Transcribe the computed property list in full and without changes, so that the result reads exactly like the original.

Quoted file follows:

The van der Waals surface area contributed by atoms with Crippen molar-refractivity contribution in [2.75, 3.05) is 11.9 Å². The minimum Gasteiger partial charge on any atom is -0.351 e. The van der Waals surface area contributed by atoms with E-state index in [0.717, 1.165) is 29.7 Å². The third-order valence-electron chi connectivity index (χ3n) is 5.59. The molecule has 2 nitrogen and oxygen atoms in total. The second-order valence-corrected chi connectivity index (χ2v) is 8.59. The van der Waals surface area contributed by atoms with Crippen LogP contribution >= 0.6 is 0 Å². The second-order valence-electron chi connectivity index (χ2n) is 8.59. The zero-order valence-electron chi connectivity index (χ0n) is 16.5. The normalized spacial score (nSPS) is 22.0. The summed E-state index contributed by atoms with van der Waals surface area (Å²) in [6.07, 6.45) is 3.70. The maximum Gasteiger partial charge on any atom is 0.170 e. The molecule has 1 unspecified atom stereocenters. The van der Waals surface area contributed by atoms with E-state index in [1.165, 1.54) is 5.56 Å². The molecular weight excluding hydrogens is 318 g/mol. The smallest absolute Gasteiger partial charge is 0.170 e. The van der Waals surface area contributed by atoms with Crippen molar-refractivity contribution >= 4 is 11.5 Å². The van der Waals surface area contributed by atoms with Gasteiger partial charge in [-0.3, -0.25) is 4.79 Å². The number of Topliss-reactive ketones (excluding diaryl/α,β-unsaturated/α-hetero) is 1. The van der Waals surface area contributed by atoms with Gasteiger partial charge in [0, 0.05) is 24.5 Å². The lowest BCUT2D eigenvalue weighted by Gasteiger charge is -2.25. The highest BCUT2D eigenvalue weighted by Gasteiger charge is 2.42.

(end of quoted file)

The van der Waals surface area contributed by atoms with Crippen molar-refractivity contribution in [2.75, 3.05) is 11.9 Å². The minimum Gasteiger partial charge on any atom is -0.351 e. The van der Waals surface area contributed by atoms with E-state index in [0.717, 1.165) is 29.7 Å². The third-order valence-electron chi connectivity index (χ3n) is 5.59. The molecule has 2 nitrogen and oxygen atoms in total. The second-order valence-corrected chi connectivity index (χ2v) is 8.59. The van der Waals surface area contributed by atoms with Crippen LogP contribution >= 0.6 is 0 Å². The second-order valence-electron chi connectivity index (χ2n) is 8.59. The zero-order valence-electron chi connectivity index (χ0n) is 16.5. The normalized spacial score (nSPS) is 22.0. The summed E-state index contributed by atoms with van der Waals surface area (Å²) in [6.07, 6.45) is 3.70. The maximum Gasteiger partial charge on any atom is 0.170 e. The molecule has 1 unspecified atom stereocenters. The van der Waals surface area contributed by atoms with E-state index in [1.165, 1.54) is 5.56 Å². The molecular weight excluding hydrogens is 318 g/mol. The smallest absolute Gasteiger partial charge is 0.170 e. The van der Waals surface area contributed by atoms with Crippen molar-refractivity contribution >= 4 is 11.5 Å². The van der Waals surface area contributed by atoms with Gasteiger partial charge in [-0.3, -0.25) is 4.79 Å². The number of Topliss-reactive ketones (excluding diaryl/α,β-unsaturated/α-hetero) is 1. The van der Waals surface area contributed by atoms with Gasteiger partial charge in [0, 0.05) is 24.5 Å². The lowest BCUT2D eigenvalue weighted by Gasteiger charge is -2.25. The highest BCUT2D eigenvalue weighted by Gasteiger charge is 2.42.